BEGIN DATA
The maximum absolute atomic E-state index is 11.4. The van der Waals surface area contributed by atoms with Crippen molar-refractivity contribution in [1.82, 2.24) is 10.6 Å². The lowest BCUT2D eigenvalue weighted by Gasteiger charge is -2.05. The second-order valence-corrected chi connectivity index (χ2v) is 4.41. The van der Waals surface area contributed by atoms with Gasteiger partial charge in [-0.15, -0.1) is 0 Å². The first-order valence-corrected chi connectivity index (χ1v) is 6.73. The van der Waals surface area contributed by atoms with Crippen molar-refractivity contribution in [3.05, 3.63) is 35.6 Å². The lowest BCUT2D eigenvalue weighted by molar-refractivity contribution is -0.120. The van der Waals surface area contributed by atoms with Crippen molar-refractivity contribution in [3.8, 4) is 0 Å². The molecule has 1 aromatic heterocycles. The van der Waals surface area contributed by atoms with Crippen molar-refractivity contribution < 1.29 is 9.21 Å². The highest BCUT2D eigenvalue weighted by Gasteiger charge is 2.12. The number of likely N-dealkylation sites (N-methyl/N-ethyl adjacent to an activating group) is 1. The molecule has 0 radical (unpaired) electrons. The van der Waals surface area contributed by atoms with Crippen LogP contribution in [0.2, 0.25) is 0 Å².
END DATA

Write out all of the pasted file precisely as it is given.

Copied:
The maximum absolute atomic E-state index is 11.4. The van der Waals surface area contributed by atoms with Crippen molar-refractivity contribution in [1.82, 2.24) is 10.6 Å². The lowest BCUT2D eigenvalue weighted by Gasteiger charge is -2.05. The second-order valence-corrected chi connectivity index (χ2v) is 4.41. The van der Waals surface area contributed by atoms with Gasteiger partial charge in [-0.15, -0.1) is 0 Å². The first-order valence-corrected chi connectivity index (χ1v) is 6.73. The van der Waals surface area contributed by atoms with Crippen molar-refractivity contribution in [3.05, 3.63) is 35.6 Å². The lowest BCUT2D eigenvalue weighted by molar-refractivity contribution is -0.120. The van der Waals surface area contributed by atoms with Crippen molar-refractivity contribution in [3.8, 4) is 0 Å². The molecule has 1 aromatic heterocycles. The van der Waals surface area contributed by atoms with Crippen molar-refractivity contribution < 1.29 is 9.21 Å². The highest BCUT2D eigenvalue weighted by Gasteiger charge is 2.12. The number of likely N-dealkylation sites (N-methyl/N-ethyl adjacent to an activating group) is 1. The molecule has 0 radical (unpaired) electrons. The van der Waals surface area contributed by atoms with Crippen LogP contribution in [0.2, 0.25) is 0 Å².